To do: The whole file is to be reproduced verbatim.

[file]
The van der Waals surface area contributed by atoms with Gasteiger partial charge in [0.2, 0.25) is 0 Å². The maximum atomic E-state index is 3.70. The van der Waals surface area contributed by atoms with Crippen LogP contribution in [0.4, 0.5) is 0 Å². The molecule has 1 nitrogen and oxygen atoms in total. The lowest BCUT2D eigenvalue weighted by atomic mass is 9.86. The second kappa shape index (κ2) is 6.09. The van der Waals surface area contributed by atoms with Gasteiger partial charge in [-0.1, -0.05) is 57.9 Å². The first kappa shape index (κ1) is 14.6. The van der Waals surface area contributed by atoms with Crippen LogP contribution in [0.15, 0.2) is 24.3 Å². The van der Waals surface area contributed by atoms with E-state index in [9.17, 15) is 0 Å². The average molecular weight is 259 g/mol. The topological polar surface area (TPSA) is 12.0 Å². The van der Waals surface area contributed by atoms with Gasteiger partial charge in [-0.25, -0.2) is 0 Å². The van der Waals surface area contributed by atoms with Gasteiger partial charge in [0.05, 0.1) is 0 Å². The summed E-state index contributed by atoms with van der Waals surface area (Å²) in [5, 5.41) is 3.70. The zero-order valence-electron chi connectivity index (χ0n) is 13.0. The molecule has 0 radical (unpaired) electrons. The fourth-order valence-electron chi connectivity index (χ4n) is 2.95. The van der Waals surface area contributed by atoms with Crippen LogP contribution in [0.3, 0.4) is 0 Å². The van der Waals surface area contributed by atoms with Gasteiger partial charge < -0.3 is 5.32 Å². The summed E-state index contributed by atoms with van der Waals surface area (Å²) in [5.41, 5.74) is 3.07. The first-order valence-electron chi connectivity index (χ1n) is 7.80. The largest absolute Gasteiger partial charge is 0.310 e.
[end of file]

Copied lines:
The van der Waals surface area contributed by atoms with Gasteiger partial charge in [0.2, 0.25) is 0 Å². The maximum atomic E-state index is 3.70. The van der Waals surface area contributed by atoms with Crippen LogP contribution in [0.4, 0.5) is 0 Å². The molecule has 1 nitrogen and oxygen atoms in total. The lowest BCUT2D eigenvalue weighted by atomic mass is 9.86. The second kappa shape index (κ2) is 6.09. The van der Waals surface area contributed by atoms with Gasteiger partial charge in [-0.1, -0.05) is 57.9 Å². The first kappa shape index (κ1) is 14.6. The van der Waals surface area contributed by atoms with Crippen LogP contribution in [0.15, 0.2) is 24.3 Å². The van der Waals surface area contributed by atoms with E-state index in [9.17, 15) is 0 Å². The average molecular weight is 259 g/mol. The topological polar surface area (TPSA) is 12.0 Å². The van der Waals surface area contributed by atoms with Gasteiger partial charge in [-0.25, -0.2) is 0 Å². The van der Waals surface area contributed by atoms with Gasteiger partial charge in [0.05, 0.1) is 0 Å². The summed E-state index contributed by atoms with van der Waals surface area (Å²) in [5, 5.41) is 3.70. The zero-order valence-electron chi connectivity index (χ0n) is 13.0. The molecule has 0 radical (unpaired) electrons. The fourth-order valence-electron chi connectivity index (χ4n) is 2.95. The van der Waals surface area contributed by atoms with Crippen LogP contribution in [0.3, 0.4) is 0 Å². The van der Waals surface area contributed by atoms with Gasteiger partial charge < -0.3 is 5.32 Å². The summed E-state index contributed by atoms with van der Waals surface area (Å²) in [5.41, 5.74) is 3.07. The first-order valence-electron chi connectivity index (χ1n) is 7.80. The largest absolute Gasteiger partial charge is 0.310 e.